On Nov. 13, in a crowded room at the Inter-cultural Center at Georgetown University, the audience traveled to Ayacucho, Peru and watched as the Equipo Peruano de Antropología Forense (Peruvian Forensic Anthropology Team-EPAF) exhumed the remains of disappeared persons from the Putis massacre of December 13, 1984. […]
The government of Alan García has initiated Plan VRAE, a military offensive in the South Andean region of Ayacucho, specifically with the object of exterminating the surviving militias of the Communist Party of Peru – Shining Path and defeating drug trafficking. At the same time, more than a hundred North American marines have settled in Ayacucho. Upside Down World interviews Peruvian lawyer Ricardo Soberón Garrido, a specialist in militarization and drug issues on possible interpretations of this offensive. […]
American activist Lori Berenson was pulled off a bus in Peru in November of 1995, detained by anti-terrorist police, and tried for treason against the Peruvian state by a hooded military tribunal. A gun was held to her head as she received her sentence: life in prison. […]
On a cold December night in 1984 in Putis, Peru more than 100 men, women, and children were forced to dig their own graves before being executed with automatic weapons and then buried in shallow earth. What is not known are the identities of the victims or who ordered the massacres or why. Almost 24 years later at least one of these questions has begun to be answered. […]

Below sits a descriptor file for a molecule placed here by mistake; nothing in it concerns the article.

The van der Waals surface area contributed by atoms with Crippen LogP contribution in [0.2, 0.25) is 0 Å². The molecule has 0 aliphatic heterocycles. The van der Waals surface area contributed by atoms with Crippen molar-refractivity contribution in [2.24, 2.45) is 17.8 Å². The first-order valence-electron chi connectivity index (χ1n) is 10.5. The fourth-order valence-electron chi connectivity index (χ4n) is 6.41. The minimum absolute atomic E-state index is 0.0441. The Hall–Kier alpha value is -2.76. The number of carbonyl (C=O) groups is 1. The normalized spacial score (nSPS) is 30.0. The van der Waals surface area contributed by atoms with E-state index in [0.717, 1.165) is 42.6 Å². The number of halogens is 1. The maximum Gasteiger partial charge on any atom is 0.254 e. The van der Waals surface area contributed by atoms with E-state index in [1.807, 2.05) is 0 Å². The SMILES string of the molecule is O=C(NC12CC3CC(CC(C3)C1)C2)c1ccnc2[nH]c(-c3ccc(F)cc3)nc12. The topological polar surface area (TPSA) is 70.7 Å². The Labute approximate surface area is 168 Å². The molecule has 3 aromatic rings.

One year ago today, a local vote was held concerning possible mining activity in three highland districts in northwestern Peru. The referendum drew thousands of peasant farmers, many of whom traveled for the best part of a day by horse, truck or on foot. […]
Two weeks after completing the exhumation of the largest mass grave found in Peru’s history, the Peruvian Forensic Anthropology Team (EPAF) returned to Putis today to begin work on exhuming four additional graves from a […]
It was not hard to find the remains of the victims, some of whose bones were actually exposed to the elements. But it took 24 years for the people of the highlands village of Putis in southern Peru to get a response to their insistent requests for exhumation and identification of the remains.